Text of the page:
Author(s): Bowling AC, Stewart TM
Abstract Share this page
Abstract The use of complementary and alternative medicine (CAM) appears to be high in the general population and in patients with multiple sclerosis (MS). There are no diets or dietary supplements that are definitely effective in altering the disease course in MS. However, diets and dietary supplements that increase the intake of polyunsaturated fatty acids may produce mildly beneficial effects. Because these approaches are not definitely effective, they may be of limited interest to physicians and other conventional health providers. In contrast, for patients with MS, these interventions may be of considerable interest, because they may be mildly effective and are inexpensive and relatively safe. Vitamin D, ginkgo biloba, cannabinoids, and Padma 28 produce immunomodulatory actions and therapeutic effects in experimental autoimmune encephalomyelitis. However, for these compounds, there are not enough clinical trial data or safety information to support their use as disease-modifying therapies. The role of antioxidant compounds in MS is unclear. There is no evidence that vitamin B(12) supplementation or gluten-free diets are effective MS therapies. Conventional health providers can play an important role in the care of MS patients by being open to discuss CAM therapies and by providing objective MS-relevant CAM information.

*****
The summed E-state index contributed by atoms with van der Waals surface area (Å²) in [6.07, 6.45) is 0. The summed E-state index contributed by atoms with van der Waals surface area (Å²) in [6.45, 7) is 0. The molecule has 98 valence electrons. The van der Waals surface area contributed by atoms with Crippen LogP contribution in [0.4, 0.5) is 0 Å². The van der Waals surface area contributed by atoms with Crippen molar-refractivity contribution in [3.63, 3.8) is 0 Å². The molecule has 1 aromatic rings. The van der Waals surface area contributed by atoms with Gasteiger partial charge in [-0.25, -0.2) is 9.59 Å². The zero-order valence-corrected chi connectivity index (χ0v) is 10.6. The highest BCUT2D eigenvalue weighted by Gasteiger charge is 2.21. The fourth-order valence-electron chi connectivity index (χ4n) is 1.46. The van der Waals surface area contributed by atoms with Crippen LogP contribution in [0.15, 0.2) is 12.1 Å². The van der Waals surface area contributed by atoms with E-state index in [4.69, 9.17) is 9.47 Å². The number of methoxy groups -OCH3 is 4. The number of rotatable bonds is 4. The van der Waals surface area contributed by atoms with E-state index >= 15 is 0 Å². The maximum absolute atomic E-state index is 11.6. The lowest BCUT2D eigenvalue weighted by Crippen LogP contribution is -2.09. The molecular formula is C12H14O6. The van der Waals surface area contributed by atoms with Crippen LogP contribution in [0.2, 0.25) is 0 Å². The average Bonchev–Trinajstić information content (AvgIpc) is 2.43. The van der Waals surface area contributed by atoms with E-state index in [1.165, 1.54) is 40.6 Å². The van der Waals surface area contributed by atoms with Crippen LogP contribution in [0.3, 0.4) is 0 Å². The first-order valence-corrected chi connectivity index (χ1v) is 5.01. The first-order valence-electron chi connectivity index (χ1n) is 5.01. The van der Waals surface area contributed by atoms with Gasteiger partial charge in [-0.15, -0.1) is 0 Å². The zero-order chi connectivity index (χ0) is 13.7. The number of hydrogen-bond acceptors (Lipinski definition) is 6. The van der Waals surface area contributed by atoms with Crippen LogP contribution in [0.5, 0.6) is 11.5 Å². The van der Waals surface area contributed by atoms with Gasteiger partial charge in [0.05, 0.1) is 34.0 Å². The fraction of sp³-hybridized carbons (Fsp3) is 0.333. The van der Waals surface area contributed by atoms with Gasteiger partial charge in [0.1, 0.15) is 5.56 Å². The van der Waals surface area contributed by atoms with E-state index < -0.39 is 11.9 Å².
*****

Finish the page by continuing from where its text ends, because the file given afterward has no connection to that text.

This article was published in Curr Treat Options Neurol
and referenced in Journal of Clinical & Cellular Immunology